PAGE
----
|11||Collaborative research project work||Presentations|
Tutorial RegistrationANU utilises MyTimetable to enable students to view the timetable for their enrolled courses, browse, then self-allocate to small teaching activities / tutorials so they can better plan their time. Find out more on the Timetable webpage.
|Assessment task||Value||Due Date||Learning Outcomes|
|1: 15-minute presentation (20%)||20 %||*||1,2|
|2: 15-minute collaborative presentation (20%)||20 %||*||1,2,3|
|3: Collaborative research essay (6,000 words) (60%)||60 %||03/04/2023||1,2,3|
* If the Due Date and Return of Assessment date are blank, see the Assessment Tab for specific Assessment Task details
ANU has educational policies, procedures and guidelines , which are designed to ensure that staff and students are aware of the University’s academic standards, and implement them. Students are expected to have read the Academic Integrity Rule before the commencement of their course. Other key policies and guidelines include:
- Academic Integrity Policy and Procedure
- Student Assessment (Coursework) Policy and Procedure
- Special Assessment Consideration Guideline and General Information
- Student Surveys and Evaluations
- Deferred Examinations
- Student Complaint Resolution Policy and Procedure
- Code of practice for teaching and learning
The ANU is using Turnitin to enhance student citation and referencing techniques, and to assess assignment submissions as a component of the University's approach to managing Academic Integrity. For additional information regarding Turnitin please visit the Academic Skills website. In rare cases where online submission using Turnitin software is not technically possible; or where not using Turnitin software has been justified by the Course Convener and approved by the Associate Dean (Education) on the basis of the teaching model being employed; students shall submit assessment online via ‘Wattle’ outside of Turnitin, or failing that in hard copy, or through a combination of submission methods as approved by the Associate Dean (Education). The submission method is detailed below.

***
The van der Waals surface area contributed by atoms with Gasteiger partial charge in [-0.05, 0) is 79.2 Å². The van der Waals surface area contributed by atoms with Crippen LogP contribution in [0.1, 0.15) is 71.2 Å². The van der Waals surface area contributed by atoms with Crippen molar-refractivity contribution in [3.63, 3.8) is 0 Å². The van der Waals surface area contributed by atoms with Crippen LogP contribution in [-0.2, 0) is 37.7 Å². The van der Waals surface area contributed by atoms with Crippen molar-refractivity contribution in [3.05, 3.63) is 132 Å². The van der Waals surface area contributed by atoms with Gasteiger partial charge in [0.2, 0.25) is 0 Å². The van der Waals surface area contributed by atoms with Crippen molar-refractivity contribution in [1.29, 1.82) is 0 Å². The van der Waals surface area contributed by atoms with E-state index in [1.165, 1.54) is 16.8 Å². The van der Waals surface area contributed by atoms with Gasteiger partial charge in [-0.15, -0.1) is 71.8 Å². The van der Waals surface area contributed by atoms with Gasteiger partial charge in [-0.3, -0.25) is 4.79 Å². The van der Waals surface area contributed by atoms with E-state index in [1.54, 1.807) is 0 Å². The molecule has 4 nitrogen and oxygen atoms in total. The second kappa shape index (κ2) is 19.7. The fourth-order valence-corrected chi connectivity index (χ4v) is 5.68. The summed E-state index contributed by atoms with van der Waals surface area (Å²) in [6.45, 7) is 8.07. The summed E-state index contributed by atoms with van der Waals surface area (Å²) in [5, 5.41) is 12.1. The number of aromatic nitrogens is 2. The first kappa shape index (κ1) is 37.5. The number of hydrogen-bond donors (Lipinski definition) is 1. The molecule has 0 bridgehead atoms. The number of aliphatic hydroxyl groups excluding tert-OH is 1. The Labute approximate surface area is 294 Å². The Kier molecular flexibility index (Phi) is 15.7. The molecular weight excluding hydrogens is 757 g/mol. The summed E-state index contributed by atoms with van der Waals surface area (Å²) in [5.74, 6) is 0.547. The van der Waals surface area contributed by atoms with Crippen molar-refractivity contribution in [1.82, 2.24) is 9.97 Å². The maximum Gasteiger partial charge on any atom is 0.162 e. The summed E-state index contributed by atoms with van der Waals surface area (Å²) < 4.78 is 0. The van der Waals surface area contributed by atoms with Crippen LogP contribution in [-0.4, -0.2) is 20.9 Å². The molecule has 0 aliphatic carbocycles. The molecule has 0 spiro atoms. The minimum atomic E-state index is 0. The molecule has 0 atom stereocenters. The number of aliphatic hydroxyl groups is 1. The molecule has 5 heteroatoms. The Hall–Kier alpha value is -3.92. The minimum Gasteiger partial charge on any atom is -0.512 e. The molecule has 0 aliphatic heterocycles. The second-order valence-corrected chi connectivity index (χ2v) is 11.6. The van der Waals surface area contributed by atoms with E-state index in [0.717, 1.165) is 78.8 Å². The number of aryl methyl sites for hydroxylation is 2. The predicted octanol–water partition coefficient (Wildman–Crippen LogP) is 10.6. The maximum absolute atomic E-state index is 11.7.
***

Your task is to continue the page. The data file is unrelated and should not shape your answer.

Moderation of Assessment
Marks that are allocated during Semester are to be considered provisional until formalised by the College examiners meeting at the end of each Semester. If appropriate, some moderation of marks might be applied prior to final results being released.
Assessment Task 1
Learning Outcomes: 1,2
1: 15-minute presentation (20%)
This assessment requires you to read one of the set pieces of research and:
· Summarise key elements of its argument (10 mins)
· Discuss either: how it deals with another piece of theory/literary criticism OR how a subsequent piece of literary criticism/theory has dealt with this essay (5 minutes)
Assessment Task 2
Learning Outcomes: 1,2,3
2: 15-minute collaborative presentation (20%)
This assessment requires you to work with your research group to present a plan for your research essay. The discussion should include your group’s:
· initial research question
· initial theoretical/methodological framework
· concerns and questions thus far.
Assessment Task 3
Learning Outcomes: 1,2,3
3: Collaborative research essay (6,000 words) (60%)
This assessment requires you to work in a research group (allocated in class according to shared research interests) to identify points of commonality either in the kinds of theory or methods you are using in your theses, or in the kinds of literary or other texts that are the focus of your theses. You will then work with the lecturer to develop a research question using a recent development in literary/cultural studies to approach a text (novel, film, television, drama, poem, or short story). You will be provided with class time for discussion with each other and with the lecturer.
Academic integrity is a core part of the ANU culture as a community of scholars. The University’s students are an integral part of that community. The academic integrity principle commits all students to engage in academic work in ways that are consistent with, and actively support, academic integrity, and to uphold this commitment by behaving honestly, responsibly and ethically, and with respect and fairness, in scholarly practice.
The University expects all staff and students to be familiar with the academic integrity principle, the Academic Integrity Rule 2021, the Policy: Student Academic Integrity and Procedure: Student Academic Integrity, and to uphold high standards of academic integrity to ensure the quality and value of our qualifications.